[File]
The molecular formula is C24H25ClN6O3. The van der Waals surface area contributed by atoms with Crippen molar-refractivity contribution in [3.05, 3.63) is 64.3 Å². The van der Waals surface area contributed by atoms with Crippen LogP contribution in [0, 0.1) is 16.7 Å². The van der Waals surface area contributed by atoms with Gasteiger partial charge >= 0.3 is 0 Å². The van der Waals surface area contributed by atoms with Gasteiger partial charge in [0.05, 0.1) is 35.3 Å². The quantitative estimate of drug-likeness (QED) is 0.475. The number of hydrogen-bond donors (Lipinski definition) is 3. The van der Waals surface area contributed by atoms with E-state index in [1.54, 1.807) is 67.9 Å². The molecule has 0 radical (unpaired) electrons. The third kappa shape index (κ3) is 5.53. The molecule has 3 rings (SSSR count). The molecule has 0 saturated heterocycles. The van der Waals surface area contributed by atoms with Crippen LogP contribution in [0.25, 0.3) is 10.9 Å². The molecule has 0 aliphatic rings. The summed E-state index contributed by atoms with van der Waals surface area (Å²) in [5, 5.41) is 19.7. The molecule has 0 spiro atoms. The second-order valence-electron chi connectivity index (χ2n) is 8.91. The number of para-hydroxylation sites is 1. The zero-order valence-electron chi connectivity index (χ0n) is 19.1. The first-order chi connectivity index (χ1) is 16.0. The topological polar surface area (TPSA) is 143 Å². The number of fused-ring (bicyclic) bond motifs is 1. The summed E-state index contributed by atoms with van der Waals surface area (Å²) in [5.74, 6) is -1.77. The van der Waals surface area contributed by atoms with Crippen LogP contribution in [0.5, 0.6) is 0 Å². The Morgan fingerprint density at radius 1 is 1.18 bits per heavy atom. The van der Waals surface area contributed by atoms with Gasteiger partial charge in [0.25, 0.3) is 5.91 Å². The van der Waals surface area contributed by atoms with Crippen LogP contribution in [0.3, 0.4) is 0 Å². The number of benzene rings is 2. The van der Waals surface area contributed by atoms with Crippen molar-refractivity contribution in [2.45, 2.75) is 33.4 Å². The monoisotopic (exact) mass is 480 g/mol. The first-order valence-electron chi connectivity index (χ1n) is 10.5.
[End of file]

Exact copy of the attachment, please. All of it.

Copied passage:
The molecular formula is C24H25ClN6O3. The van der Waals surface area contributed by atoms with Crippen molar-refractivity contribution in [3.05, 3.63) is 64.3 Å². The van der Waals surface area contributed by atoms with Crippen LogP contribution in [0, 0.1) is 16.7 Å². The van der Waals surface area contributed by atoms with Gasteiger partial charge >= 0.3 is 0 Å². The van der Waals surface area contributed by atoms with Gasteiger partial charge in [0.05, 0.1) is 35.3 Å². The quantitative estimate of drug-likeness (QED) is 0.475. The number of hydrogen-bond donors (Lipinski definition) is 3. The van der Waals surface area contributed by atoms with E-state index in [1.54, 1.807) is 67.9 Å². The molecule has 0 radical (unpaired) electrons. The third kappa shape index (κ3) is 5.53. The molecule has 3 rings (SSSR count). The molecule has 0 saturated heterocycles. The van der Waals surface area contributed by atoms with Crippen LogP contribution in [0.25, 0.3) is 10.9 Å². The molecule has 0 aliphatic rings. The summed E-state index contributed by atoms with van der Waals surface area (Å²) in [5, 5.41) is 19.7. The molecule has 0 spiro atoms. The second-order valence-electron chi connectivity index (χ2n) is 8.91. The number of para-hydroxylation sites is 1. The zero-order valence-electron chi connectivity index (χ0n) is 19.1. The first-order chi connectivity index (χ1) is 16.0. The topological polar surface area (TPSA) is 143 Å². The number of fused-ring (bicyclic) bond motifs is 1. The summed E-state index contributed by atoms with van der Waals surface area (Å²) in [5.74, 6) is -1.77. The van der Waals surface area contributed by atoms with Crippen LogP contribution in [0.5, 0.6) is 0 Å². The Morgan fingerprint density at radius 1 is 1.18 bits per heavy atom. The van der Waals surface area contributed by atoms with Gasteiger partial charge in [0.25, 0.3) is 5.91 Å². The van der Waals surface area contributed by atoms with Crippen LogP contribution in [0.3, 0.4) is 0 Å². The number of benzene rings is 2. The van der Waals surface area contributed by atoms with Crippen molar-refractivity contribution in [2.45, 2.75) is 33.4 Å². The monoisotopic (exact) mass is 480 g/mol. The first-order valence-electron chi connectivity index (χ1n) is 10.5.